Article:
There was widespread damage to buildings in the city of Elsinore, including: broken or sunk foundations, downed chimneys and gables, cracked walls and fallen plaster, and damaged roofs and ceilings from falling bricks and cement. Nearly every building the city was damaged . Damage was particularly severe for stone, brick and adobe buildings. Frame structures faired somewhat better. Firewalls at the newly built schoolhouse collapsed into the schoolyard. The walls and roof of the school were badly damaged.

No deaths occurred, but there were many near misses when people ran out of buildings while bricks and other building debris was falling.

In the town of Monroe, approximately five miles southeast of Elsinore, there were reports of cracked walls in several buildings. Goods were shaken off store shelves. A pipe trench caved-in. The Monroe hot springs water turned red.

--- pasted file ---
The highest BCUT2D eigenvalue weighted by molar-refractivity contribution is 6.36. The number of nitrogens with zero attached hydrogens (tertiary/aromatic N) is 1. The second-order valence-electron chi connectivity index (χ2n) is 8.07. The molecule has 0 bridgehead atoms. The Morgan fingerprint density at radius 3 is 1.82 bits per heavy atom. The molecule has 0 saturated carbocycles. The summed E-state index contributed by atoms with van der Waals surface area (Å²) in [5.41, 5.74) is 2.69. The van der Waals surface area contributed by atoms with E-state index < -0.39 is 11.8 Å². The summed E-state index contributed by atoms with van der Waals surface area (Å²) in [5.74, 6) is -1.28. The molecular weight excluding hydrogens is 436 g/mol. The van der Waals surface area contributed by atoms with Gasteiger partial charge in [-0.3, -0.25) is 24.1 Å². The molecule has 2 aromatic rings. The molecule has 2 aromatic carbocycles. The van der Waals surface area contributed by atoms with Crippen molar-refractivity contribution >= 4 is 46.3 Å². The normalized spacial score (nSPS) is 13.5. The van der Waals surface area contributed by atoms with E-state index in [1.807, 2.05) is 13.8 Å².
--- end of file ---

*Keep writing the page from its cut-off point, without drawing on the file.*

Clouds of dust were observed in nearby canyons as large rocks and cliff sections were shaken loose and tumbled down to the canyon floor.

A significant aftershock later the same day worsened conditions of buildings already damaged earlier that morning.

October 1 Aftershock

The magnitude 6 ± aftershock on October 1 caused some new structure damage as well as worsening the condition of already damaged buildings.. Walls and roofs collapsed. A paint store in Elsinore that had been severely damaged on September 29 had its storefront collapse onto the sidewalk on October 1.

An Elsinore woman was injured from falling plaster when a chimney fell onto the roof. Nearly all residents living in stone or brick houses slept outside or with neighbors who lived in frame houses. People moved household furniture out into their yards for protection.

Dust clouds above nearby canyons were observed again as more boulders were dislodged, tumbling down into the canyon floor. Water at Monroe hot springs once again turned red. Surrounding hills displayed great white seams where the earth surface cracked.

Extensive damage occurred to buildings in Monroe. Practically all chimneys were downed or cracked severely. Some homes damaged by the main shock, were damaged so severely on October 1, they had to be torn down. Many Monroe residents slept outside, in barns, haystacks or granaries.